That should not happen. And I shouldn't have to state that I don't want it to happen:

      >perl -Mbytes -wE"$s=pack 'U*', 257; say length $s; say for unpack 'C* +', $s;" 2 196 129

      It breaks backward compatibility in the very worst way.

      • Screaming when you are doing nothing wrong.

        Breaking both existing, working code and existing expectations. And causing people to disable important and useful warnings to silence it.

      • And saying nothing at all when it does it wrong thing.

        Just silently breaking previously working, 'best practice' code violating every expectation and rule of change and enhancement.

      The Unicode Standard is a cock-up. And the Perl implementation worse.


      Examine what is said, not who speaks -- Silence betokens consent -- Love the truth but pardon error.
      "Science is about questioning the status quo. Questioning authority".
      In the absence of evidence, opinion is indistinguishable from prejudice.

        So, you'd have us throw away all the useful warnings

        I'm not sure what other warnings pack 'C' or pack in general can emit. You could submit a patch so that pack overflow warnings are a subclass of pack warnings.

        Oh sure. "Wide character" says 'overflow', like super-injunction says right to privacy for all.

        It doesn't say "Wide character".

        >perl -we"$_ = pack 'C*', 257" Character in 'C' format wrapped in pack at -e line 1.

        It's saying how it handled an overflow.

        Really? Can you guess where this direct quote " A Unicode character number." comes from?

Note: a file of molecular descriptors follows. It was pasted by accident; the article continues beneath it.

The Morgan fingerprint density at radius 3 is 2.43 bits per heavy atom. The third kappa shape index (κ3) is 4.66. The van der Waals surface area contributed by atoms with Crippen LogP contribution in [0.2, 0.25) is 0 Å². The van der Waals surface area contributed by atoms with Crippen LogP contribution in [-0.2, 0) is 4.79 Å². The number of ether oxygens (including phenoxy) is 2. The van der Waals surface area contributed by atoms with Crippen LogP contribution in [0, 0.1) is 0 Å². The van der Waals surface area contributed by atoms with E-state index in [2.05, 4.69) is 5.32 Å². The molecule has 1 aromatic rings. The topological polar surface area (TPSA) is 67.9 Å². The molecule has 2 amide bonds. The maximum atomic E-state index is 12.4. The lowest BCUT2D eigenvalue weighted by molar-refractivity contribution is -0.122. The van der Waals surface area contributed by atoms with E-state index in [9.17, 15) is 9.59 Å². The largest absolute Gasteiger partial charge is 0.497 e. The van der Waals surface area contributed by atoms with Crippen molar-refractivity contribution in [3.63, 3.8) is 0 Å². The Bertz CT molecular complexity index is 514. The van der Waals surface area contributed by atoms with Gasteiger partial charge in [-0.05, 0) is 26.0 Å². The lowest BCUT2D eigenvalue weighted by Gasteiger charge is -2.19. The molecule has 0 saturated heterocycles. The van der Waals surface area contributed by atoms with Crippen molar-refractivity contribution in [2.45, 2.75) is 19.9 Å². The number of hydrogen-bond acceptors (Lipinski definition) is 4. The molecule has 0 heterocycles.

That's easy, but moot. I've already pointed out the documentation is wrong. There is no such thing as Unicode number 0x20000, yet

        >perl -wE"say sprintf '%X', unpack 'U', pack 'U', 0x200000" 200000

        The docs sometimes assign Unicode semantics to operations where no such semantics exist. "A Unicode character number." should simply be "A character number." In Perl, a character is a number in 0 to UVMAX.

Re^2: Simplest Possible Way To Disable Unicode
by Anonymous Monk on May 24, 2011 at 04:48 UTC
    Also, the open pragma doesn't disable the warnings either
    use open qw' :std IO :bytes '; use open qw' :std IO :raw ';
Re^2: Simplest Possible Way To Disable Unicode
by tchrist (Pilgrim) on May 24, 2011 at 20:15 UTC
    I entirely agree that letting cavalier coding errors slip silently by is a Very Bad Thing.

    The pack function is one of those many built-in functions that is much improved by being wrapped with a fatalizing envelope. Something as simple as this should suffice:

    *CORE::GLOBAL::pack = sub ($@) { use warnings FATAL => "pack"; return CORE::pack(shift(), @_); };
    That will catch a lot of bugs that risk being carelessly ignored.

    Hope this helps.

      Hope this helps.

      Have you heard of chocolate teapots.


      Examine what is said, not who speaks -- Silence betokens consent -- Love the truth but pardon error.
      "Science is about questioning the status quo. Questioning authority".
      In the absence of evidence, opinion is indistinguishable from prejudice.